The patent application claimed a way to support a very small software developer or writer – who had the skills to write the software, but did not have the skills or resources to market and support the software. Ferguson claimed a shared marketing force that took a share of the income or profit from the software in return for doing this marketing and support.
Why did you write claims to a “paradigm”?
In 1999, new forms of patents and claims were erupting. The patent office had decided to accept as statutory Beauregard claims, which recited a sequence of instructions on a readable computer media. I was excited by the prospect of writing a whole new claim form for the business method genre.
I had originally filed Ferguson’s patent application with many claims reciting a “paradigm”, a way in which a business organization would carry out a specific business task. Other claims defined a process of doing that business task. Ferguson was about selling computer software, and that was not something that would normally be carried out on a computer.
Based on everything I knew at that time, business methods should be patentable. I wanted to see if we could get the patent office to accept a wholly new form of claim adapted to the business method. I called this a paradigm, which Kuhn, in The Structure of Scientific Revolutions defined as “an accepted model or pattern, . . . Paradigms gain their status because they are more successful than their competitors in solving a few problems that the group of practitioners has come to recognize as acute.” A paradigm in this sense, therefore, referred to the successful way in which a problem is solved.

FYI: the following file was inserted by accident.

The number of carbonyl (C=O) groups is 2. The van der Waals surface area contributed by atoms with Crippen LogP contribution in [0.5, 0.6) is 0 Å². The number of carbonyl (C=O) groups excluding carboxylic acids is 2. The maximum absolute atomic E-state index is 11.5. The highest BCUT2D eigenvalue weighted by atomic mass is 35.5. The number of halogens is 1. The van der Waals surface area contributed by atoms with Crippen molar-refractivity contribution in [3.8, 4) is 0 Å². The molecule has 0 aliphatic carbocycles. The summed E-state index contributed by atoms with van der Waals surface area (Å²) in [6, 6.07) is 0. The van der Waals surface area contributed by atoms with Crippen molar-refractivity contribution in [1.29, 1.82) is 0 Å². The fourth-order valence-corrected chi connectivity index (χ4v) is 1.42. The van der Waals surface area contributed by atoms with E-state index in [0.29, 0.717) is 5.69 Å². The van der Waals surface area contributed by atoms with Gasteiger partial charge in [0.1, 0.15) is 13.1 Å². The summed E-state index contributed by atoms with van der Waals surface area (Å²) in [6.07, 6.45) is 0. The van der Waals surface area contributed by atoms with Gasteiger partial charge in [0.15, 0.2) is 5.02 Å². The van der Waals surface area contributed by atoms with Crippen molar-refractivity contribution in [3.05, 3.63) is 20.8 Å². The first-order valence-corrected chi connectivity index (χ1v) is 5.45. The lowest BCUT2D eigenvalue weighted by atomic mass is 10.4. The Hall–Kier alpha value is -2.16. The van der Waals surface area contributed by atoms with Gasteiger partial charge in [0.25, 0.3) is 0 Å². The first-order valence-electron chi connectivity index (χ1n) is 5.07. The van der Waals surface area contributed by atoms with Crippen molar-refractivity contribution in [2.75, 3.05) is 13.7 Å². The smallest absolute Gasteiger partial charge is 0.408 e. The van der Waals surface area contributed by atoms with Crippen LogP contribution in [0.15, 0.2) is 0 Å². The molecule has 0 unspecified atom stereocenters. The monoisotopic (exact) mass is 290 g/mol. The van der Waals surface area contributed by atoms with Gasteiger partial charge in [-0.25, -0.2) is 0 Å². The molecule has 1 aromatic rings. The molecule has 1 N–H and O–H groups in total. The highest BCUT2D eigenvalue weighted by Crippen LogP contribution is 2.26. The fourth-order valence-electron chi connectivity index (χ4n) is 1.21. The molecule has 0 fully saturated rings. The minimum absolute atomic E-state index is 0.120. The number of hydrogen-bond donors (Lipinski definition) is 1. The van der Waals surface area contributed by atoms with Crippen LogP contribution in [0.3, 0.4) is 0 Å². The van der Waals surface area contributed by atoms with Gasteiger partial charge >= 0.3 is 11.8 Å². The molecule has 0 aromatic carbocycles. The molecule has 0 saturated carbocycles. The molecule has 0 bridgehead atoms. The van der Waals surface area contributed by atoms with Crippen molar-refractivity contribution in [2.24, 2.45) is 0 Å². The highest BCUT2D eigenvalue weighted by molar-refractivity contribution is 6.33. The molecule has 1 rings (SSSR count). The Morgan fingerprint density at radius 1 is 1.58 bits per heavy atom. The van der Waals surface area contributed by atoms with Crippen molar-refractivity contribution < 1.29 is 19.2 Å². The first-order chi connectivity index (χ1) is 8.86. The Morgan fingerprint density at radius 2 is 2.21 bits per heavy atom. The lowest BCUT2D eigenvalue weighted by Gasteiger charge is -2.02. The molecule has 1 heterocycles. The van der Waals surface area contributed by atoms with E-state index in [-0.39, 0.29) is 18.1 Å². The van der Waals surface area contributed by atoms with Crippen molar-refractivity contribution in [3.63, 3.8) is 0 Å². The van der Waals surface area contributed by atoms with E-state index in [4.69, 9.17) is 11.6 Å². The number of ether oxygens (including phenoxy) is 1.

Why did you think you get claims like this?
I believed the Supreme Court when they said that 35 USC §101 allows you to patent “anything under the sun that is made by man”. Diamond v Chakrabarty, 447 US 303, 308 (1980).
I believed the Federal Circuit, when they said that “business methods” were patentable. State Street Bank and Trust v Signature Financial Group Inc., 149 F.3d 1368 (Fed Cir 1998).
I did not believe there was any prior art defeating patentability, and indeed, the patent office never found any.
Are Business Methods still patentable after Bilski/Ferguson?
Bilski expressly did not overrule the part of State Street Bank and Trust v Signature Financial Group Inc., 149 F.3d 1368 (Fed Cir 1998), which held that business methods were NOT per se unpatentable.
However, I define a business method as a novel and unobvious way that a business carries out a new business function.
The holdings in Bilski and Ferguson make any such business method unpatentable, unless tied to a machine, or operated to transform a physical object. Therefore, some ways of carrying out the business method may be patentable under Bilski / Ferguson. I do not believe any pure business method could be patented under the holdings of Bilski/Ferguson.
What’s your take away from Ferguson?
Disclose (and claim) interaction with a computer in every patent application that is not a pure mechanical device.
Don’t get your hopes up about the patent office accepting an innovative claim form.